By Michael Foust, Christian Examiner
CHICAGO (Christian Examiner) – The MVP of the World Series is a Christian who loves theology and reading, and who enjoys talking about the “love of Christ.”
Chicago’s Ben Zobrist cemented himself as a baseball legend Wednesday night when he broke a 6-6, 10th-inning tie with a double to leftfield, helping propel the Cubs to an 8-7 win over Cleveland and giving the franchise its first World Series title in 108 years. He also was named the Most Valuable Player.
“I can’t even put it into words … what this team has battled through all year long,” he said after the game, “believing we’re the best team, but the ups and the downs and [then] having to fight through things. It’s an unbelievable team to be a part of. Every guy on this team roots for each other and takes care of each other and picks each other up.”
He told ESPN about his key at-bat, “I couldn’t have been more blessed to be in that situation.”
Off the field, Zobrist is one of the more outspoken Christians in professional sports. He and his wife, Julianna Zobrist, authored a 2014 book, “Playing With Purpose” (B&H), that details their career and faith journeys. His walk-up song this year was an up-tempo contemporary Christian song (“Alive”) by his wife, who is a singer.
His Twitter account says he’s a “follower of Jesus Christ,” and he has spoken publicly multiple times in recent years about his faith.
In 2013 he gave his testimony at Lipscomb University in which he said that as a teenager and young adult, “my life was all about sports,” despite being a Christian. In fact, Zobrist said, he carried that attitude into his early years in the Major Leagues.
“The bottom line was I needed to repent – repent of this great need that I had to achieve and succeed at this earthly level,” he said of his initial time in the pros. “… I was such a perfectionist, so egotistical.”
“God knows your heart,” he said. “… I’ve seen where my heart is without God, and it’s not impressive. … I can’t be perfect, but there is a life that I should be looking at that was perfect, and that’s Christ. Christ came to be what we couldn’t be, to succeed where we couldn’t succeed.”
Referencing the common desire for championships in sports, Zobrist said “if that’s your goal, there’s always going to be a next thing.”
“Why do so many of the greats have a hard time hanging it up?” he asked. “… They don’t know how to let it go.”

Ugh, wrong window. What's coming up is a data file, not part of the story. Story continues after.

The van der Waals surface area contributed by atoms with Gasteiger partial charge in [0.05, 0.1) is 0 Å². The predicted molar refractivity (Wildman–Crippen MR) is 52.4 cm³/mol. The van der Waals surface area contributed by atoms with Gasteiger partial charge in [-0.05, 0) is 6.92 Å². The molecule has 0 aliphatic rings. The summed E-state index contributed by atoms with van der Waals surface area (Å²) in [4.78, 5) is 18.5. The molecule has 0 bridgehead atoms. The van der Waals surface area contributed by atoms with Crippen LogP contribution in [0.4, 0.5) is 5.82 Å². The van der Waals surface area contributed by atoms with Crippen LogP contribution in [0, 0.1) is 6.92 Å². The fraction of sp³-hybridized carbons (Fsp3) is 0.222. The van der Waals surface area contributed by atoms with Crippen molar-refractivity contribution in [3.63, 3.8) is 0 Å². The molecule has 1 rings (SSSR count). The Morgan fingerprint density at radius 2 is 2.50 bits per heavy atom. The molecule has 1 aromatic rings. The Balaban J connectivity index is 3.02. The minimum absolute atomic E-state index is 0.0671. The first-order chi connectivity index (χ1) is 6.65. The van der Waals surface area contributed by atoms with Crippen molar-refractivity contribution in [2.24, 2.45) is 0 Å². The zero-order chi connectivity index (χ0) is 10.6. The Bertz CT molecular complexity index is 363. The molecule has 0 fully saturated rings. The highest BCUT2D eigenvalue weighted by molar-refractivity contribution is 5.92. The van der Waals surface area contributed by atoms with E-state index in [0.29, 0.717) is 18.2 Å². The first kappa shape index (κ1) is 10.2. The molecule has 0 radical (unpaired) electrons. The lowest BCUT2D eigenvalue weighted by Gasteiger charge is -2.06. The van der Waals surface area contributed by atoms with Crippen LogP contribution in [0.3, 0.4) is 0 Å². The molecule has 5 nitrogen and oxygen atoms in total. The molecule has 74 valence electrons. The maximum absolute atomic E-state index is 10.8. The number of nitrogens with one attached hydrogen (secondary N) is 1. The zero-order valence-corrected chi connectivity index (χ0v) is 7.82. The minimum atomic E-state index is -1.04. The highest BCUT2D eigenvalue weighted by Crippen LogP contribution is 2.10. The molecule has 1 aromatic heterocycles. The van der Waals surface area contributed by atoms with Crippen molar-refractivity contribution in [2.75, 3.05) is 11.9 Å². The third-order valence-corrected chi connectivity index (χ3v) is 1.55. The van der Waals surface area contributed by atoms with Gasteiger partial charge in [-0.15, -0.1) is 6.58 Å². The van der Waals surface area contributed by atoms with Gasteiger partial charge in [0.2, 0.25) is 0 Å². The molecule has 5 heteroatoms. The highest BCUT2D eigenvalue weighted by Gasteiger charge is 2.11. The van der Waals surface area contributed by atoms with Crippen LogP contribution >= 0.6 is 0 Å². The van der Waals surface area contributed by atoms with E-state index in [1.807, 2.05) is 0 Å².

“I don’t want to be like that,” he said. “I want to be at rest and at peace.”
The peace, he said, “only comes from Christ.”
During a 2014 interview with LifeWay’s The Exchange podcast, Zobrist said he enjoys theology.
“I’ve always been a theology fan. I love theology,” he said. “… I like reading the theological books.”
Zobrist’s father is Tom Zobrist, the senior pastor at Liberty Bible Church in Eureka, Ill., and he played college baseball at Dallas Baptist.
Zobrist is a utility player who is officially listed as a second baseman, although he played five positions for the Cubs this year and seven of the nine defensive positions since his first Major League Baseball game in 2006. He spent most of his career in Tampa Bay before splitting time with two teams in 2015 and then signing with the Cubs for 2016. His on-base percentage ranked 13th this year in MLB at .386.
“We know that as a Christian athlete, people are watching, and so we want to be the best example we can be and show that we are different – that Christ has changed our lives,” Zobrist said in 2013 during an interview with the Fellowship of Christian Athletes. “But at the same time, I want people to know that grace is for everyone. We all need grace. We all need Christ.”
He’s made the All-Star team three times and won his first World Series title in 2015 while playing for Kansas City.
“The biggest things is, I’m still learning,” Zobrist said in the FCA interview, referencing his faith. “I still have a lot to learn about what the love of Christ is like – that it’s not just knowledge … but it’s allowing the truth to change you – allowing Christ’s message of grace and hope and love through the cross, that that message is the message that changes the way we look at everything in our lives.”